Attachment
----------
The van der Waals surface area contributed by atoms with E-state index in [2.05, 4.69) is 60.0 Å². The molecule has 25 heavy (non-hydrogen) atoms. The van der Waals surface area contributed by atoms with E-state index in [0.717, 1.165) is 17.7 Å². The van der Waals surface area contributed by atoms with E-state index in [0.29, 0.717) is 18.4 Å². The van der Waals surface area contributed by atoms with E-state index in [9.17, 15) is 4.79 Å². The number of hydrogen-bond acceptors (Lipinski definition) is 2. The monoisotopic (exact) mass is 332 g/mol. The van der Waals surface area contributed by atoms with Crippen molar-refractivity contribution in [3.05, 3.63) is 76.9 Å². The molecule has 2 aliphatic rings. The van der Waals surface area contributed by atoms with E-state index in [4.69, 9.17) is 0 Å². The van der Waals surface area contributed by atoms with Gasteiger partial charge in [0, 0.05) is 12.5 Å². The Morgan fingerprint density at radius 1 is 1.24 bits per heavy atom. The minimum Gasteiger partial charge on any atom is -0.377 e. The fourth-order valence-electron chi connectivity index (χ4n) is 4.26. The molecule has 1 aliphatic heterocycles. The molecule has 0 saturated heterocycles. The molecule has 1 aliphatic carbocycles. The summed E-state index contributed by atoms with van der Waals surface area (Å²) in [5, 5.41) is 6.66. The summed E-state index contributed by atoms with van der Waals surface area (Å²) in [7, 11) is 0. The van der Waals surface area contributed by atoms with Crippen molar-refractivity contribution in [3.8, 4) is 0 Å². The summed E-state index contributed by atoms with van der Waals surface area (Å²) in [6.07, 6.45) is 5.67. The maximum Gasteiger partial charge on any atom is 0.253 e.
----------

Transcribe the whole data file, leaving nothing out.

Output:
The van der Waals surface area contributed by atoms with E-state index in [2.05, 4.69) is 60.0 Å². The molecule has 25 heavy (non-hydrogen) atoms. The van der Waals surface area contributed by atoms with E-state index in [0.717, 1.165) is 17.7 Å². The van der Waals surface area contributed by atoms with E-state index in [0.29, 0.717) is 18.4 Å². The van der Waals surface area contributed by atoms with E-state index in [9.17, 15) is 4.79 Å². The number of hydrogen-bond acceptors (Lipinski definition) is 2. The monoisotopic (exact) mass is 332 g/mol. The van der Waals surface area contributed by atoms with Crippen molar-refractivity contribution in [3.05, 3.63) is 76.9 Å². The molecule has 2 aliphatic rings. The van der Waals surface area contributed by atoms with E-state index in [4.69, 9.17) is 0 Å². The van der Waals surface area contributed by atoms with Gasteiger partial charge in [0, 0.05) is 12.5 Å². The Morgan fingerprint density at radius 1 is 1.24 bits per heavy atom. The minimum Gasteiger partial charge on any atom is -0.377 e. The fourth-order valence-electron chi connectivity index (χ4n) is 4.26. The molecule has 1 aliphatic heterocycles. The molecule has 0 saturated heterocycles. The molecule has 1 aliphatic carbocycles. The summed E-state index contributed by atoms with van der Waals surface area (Å²) in [5, 5.41) is 6.66. The summed E-state index contributed by atoms with van der Waals surface area (Å²) in [7, 11) is 0. The van der Waals surface area contributed by atoms with Crippen molar-refractivity contribution in [3.8, 4) is 0 Å². The summed E-state index contributed by atoms with van der Waals surface area (Å²) in [6.07, 6.45) is 5.67. The maximum Gasteiger partial charge on any atom is 0.253 e.